The Art of Jenny Nystrom

Jenny Nystrom was a talented artist who illustrated many greeting cards and postcards. She is best known for her implementation of the tomte on Christmas cards and magazines.

The tomte is a Scandinavian mythological creature similar to a gnome, but it is also considered a version of Santa Claus. Nystrom played a part in that: thanks to her use of the tomte on Christmas paraphernalia, she created its association of Santa Claus with Scandinavian gnomes.

Nystrom had an impressive career. She was born in 1854 in Kalmar, Sweden. At eleven years old she started studying at a Gothenburg art school; she was a good student, and eight years later the Royal Swedish Academy of Arts accepted her. She studied there for eight years.


After all these years of studying, Nystrom was a pro. She used her business savvy to catch on to the booming postcard business of the late 19th century. This is where the tomte came in. The creature became quite popular in Nystrom’s art and was one of her favorite subjects.

But Nystrom was not done growing her career. Paris was calling her name, and she would answer. With her painting “Gustavus Vasa as a Child before King Hans”, she won the esteemed Royal Medal along with 2000 Swedish crowns. With this achievement, she was able to follow her dream to move to Paris. After much hard work, she finally reached a lifelong dream: having an exhibit of her work in the famous Paris Salon with her self portrait done with oil.

The Illustrations of Frederick Richardson

Frederick Richardson illustrated books during the great illustration boom of the late 20th to early 21st centuries. He’s best known for his illustrations of L. Frank Baum children’s books. (Baum was the author of the Wizard of Oz books, though Richardson did not illustrated these.) He also worked with Frank Baum and Georgene Faulkner.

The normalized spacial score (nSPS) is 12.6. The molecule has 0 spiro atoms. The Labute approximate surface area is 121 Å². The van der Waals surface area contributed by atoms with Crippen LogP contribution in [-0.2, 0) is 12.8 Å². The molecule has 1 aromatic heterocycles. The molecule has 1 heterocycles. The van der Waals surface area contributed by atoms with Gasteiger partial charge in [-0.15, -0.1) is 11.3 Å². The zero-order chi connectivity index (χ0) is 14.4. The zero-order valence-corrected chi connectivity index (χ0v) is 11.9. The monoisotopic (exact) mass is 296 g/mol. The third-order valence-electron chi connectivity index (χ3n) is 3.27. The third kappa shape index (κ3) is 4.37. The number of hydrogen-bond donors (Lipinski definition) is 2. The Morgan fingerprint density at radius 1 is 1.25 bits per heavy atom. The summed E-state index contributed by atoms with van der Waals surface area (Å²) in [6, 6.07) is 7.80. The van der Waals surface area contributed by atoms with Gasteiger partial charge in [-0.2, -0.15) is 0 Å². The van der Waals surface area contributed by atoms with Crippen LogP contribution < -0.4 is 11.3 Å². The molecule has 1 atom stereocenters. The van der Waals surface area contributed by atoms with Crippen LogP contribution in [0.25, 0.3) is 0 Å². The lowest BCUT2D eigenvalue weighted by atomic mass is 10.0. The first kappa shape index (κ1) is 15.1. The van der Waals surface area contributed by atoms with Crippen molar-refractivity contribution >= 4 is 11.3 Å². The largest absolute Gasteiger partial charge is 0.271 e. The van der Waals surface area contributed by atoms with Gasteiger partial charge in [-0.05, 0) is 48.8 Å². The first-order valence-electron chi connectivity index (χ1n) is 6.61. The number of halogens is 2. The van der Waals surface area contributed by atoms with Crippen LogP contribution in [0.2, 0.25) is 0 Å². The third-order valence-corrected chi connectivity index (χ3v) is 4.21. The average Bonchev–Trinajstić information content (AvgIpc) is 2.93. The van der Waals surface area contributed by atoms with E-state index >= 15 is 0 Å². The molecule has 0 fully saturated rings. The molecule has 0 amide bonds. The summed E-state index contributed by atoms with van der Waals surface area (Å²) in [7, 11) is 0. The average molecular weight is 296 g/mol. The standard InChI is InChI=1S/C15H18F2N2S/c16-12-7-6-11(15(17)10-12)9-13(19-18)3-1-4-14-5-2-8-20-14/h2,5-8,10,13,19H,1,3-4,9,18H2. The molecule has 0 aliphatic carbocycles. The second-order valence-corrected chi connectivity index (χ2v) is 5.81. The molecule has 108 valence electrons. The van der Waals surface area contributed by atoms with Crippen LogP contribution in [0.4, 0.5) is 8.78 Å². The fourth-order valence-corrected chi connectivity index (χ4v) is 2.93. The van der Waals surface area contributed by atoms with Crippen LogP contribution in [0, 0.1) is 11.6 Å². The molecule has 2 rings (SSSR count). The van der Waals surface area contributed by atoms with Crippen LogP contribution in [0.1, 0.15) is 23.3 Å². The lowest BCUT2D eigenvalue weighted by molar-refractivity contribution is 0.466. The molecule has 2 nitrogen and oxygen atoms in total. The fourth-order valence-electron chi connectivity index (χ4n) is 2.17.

Richardson started his illustration career when he went to school at the St. Louis School of Fine Arts and the Academie Julian in Paris.

Richardson's rooster from a Mother Goose tale.

Richardson’s rooster from a Mother Goose tale.

After his education, Richardson taught at the Chicago Art Institute. Later, he created illustrations for a Chicago newspaper and helped record history with his illustrations of the World’s Columbian Exposition in 1893. People were so impressed with his work that they sent him to the next world’s fair in Paris, the Exposition Universelle Internationale. He even published a collection of his newspaper illustrations in 1899.

From The Wee Wee Woman, available for purchase here.

From The Wee Wee Woman, available for purchase here.